I've Seen Just About Everything: Tim Burton Does Disney's 'DUMBO'

If someone would have told me ten years ago that Tim Burton would choose Dumbo as a Disney animated classic to adapt in his quirky, dark style I would probably not have believed it. Trying to imagine it, I just couldn’t picture how it would be done. But Burton’s version is not really a direct adaptation, and so my review will judge it accordingly – as an original film, which just happens to use the basis of Disney’s beloved original as a starting point.

Dumbo is, really, two completely separate movies patched together in the middle. The first half comprises a truncated version of the original story, introducing the Medici circus and its cast of misfits, in particular focusing on the Farrier family. Holt Farrier (Colin Farrell) has returned from World War I, minus an arm, and discovers that he is also minus a wife thanks to the influenza epidemic of 1918. His children, budding scientist Milly (Nico Parker) and miniature roustabout Joe (Finley Hobbins) discover the newborn Jumbo Jr.’s ability to fly with his giant ears and the help of a feather, and spend much of the movie trying to bolster the little elephant’s spirits when he loses his mother after she tries to protect him from cruelty. When ringmaster Max Medici (Danny DeVito) discovers what a miracle performer he has in his circus, he makes a deal with megalomaniac millionaire V.A. Vandevere (Michael Keaton) to sell his family circus and moves it into his amusement park, Dreamland, and thus ends act one.

Jumbo Jr. – the titular Dumbo – is far less anthropomorphic in this version than was his Bill Tytla-animated 1941 version, behaving more like an actual elephant calf than a lost human baby; humans take a center stage in this version, being mostly side-characters and literal shadows in the original, with Timothy Q. Mouse serving as Dumbo’s only real friend aside from his mother. Here, the entire Medici circus, a cobbled-together family of freaks and homeless talents, stands behind him as he tries valiantly to reach his mother again – but first, he must fly to the satisfaction of Dreamland’s demanding audience, particularly its investors, who are fully expecting a miracle and will pay for nothing less.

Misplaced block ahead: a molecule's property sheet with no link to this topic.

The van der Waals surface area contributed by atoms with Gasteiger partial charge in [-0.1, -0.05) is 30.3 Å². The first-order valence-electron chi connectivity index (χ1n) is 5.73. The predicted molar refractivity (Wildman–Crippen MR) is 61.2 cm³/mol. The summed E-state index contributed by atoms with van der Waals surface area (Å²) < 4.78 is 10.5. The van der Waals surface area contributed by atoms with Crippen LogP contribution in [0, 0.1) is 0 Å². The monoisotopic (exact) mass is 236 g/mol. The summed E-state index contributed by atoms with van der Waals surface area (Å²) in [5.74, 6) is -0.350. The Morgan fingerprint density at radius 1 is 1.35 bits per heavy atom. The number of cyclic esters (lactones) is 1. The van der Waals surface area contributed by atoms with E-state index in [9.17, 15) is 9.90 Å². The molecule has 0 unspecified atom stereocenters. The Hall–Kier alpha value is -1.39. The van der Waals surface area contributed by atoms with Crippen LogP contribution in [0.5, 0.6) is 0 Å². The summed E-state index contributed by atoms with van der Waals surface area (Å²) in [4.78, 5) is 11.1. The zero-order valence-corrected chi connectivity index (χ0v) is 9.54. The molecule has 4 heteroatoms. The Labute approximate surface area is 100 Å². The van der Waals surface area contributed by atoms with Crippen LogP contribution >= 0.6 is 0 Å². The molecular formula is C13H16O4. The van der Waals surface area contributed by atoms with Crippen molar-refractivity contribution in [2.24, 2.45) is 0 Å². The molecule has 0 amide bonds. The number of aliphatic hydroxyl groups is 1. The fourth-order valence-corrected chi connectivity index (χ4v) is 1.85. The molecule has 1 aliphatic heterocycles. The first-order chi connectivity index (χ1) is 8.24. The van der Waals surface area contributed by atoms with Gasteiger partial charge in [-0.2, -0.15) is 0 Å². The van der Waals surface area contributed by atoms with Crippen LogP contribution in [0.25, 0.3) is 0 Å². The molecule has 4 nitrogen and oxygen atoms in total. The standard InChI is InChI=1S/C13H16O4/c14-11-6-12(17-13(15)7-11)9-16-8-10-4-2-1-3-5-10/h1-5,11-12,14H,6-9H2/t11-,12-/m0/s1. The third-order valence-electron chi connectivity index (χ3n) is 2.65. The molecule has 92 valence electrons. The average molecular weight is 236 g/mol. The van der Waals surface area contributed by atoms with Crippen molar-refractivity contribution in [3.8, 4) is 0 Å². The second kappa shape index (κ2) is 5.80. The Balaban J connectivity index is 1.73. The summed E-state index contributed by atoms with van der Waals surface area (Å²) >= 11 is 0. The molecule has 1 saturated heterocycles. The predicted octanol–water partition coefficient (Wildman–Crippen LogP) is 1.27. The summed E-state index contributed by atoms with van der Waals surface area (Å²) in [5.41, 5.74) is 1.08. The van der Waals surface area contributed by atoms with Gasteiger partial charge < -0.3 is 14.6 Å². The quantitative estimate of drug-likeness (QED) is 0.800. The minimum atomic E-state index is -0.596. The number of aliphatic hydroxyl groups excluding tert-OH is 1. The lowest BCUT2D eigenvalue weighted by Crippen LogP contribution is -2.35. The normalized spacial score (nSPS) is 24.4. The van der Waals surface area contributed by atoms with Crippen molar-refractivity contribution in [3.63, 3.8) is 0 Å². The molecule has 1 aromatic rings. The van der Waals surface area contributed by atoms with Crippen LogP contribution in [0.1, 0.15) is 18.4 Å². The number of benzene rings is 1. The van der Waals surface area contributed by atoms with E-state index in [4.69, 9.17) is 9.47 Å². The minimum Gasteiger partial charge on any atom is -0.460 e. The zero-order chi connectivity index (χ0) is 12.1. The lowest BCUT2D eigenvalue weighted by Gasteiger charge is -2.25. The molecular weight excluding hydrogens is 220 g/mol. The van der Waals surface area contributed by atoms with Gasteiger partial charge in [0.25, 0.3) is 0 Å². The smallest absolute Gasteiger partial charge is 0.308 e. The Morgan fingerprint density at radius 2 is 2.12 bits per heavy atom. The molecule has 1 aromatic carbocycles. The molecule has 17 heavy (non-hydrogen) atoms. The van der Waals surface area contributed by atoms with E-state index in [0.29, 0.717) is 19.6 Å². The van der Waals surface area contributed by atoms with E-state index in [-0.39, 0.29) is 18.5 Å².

Interestingly, the second act’s setting mirrors what was once an actual theme park, also called Dreamland – which boasted a dashing, one-armed lion tamer called Captain Bonavita, somewhat like the one-armed horse-rider turned bull-man Holt Farrier in the film. The real Dreamland succumbed to an enormous electrical fire in 1911, going under after several other horrific accidents. Vandervere – a careless and cruel villain resplendently rendered by Keaton – places DeVito’s innocent showman Medici in what is essentially a dummy position as an executive – much as the eventual director of the Ringling Brothers’ Circus would be set up in the actual Dreamland. The parallels are intriguing, if unintentional – but even if they are, Burton handles them with finesse, and an impressive amount of detail.

Of course, there is much that had to change for Dumbo to cross over into this world; the infamous “Pink Elephants on Parade” sequence is a whimsical bubble-dance that entrances the elephant, rather than a drunken hallucination brought on by champagne in his water trough, for example. The scene wherein Dumbo realizes he can actually fly (by finding himself up a tree following said hallucination) came almost at the very end of the original film, but here it is far simpler and much earlier, making him an exploitable McGuffin for the villainous Vandervere.

There is a melancholy charm about this version of Dumbo’s story that crosses into our world via the tragedy of Dreamland, and with Burton’s signature darkness and the creeping horror of what happens to animals during the movie’s timeline who cannot or will not perform well under duress, there is a hefty dose of suspense even during happier or calmer scenes. It is not explicitly a children’s movie – and, indeed, very young children may find themselves not understanding the stakes, or being afraid of some of the more vicious and terrifying scenes. Ultimately, Dumbo – as it always was – is a simple story about a baby separated from his mother, who just wants to be loved and belong somewhere. How he finds his ending, and who helps him get there and why, may have changed with Burton’s deliverance, but at its core, Dumbo will tug at the heartstrings and dazzle the senses, whether one grew up with the original or is discovering the story for the first time.

--Dana Culling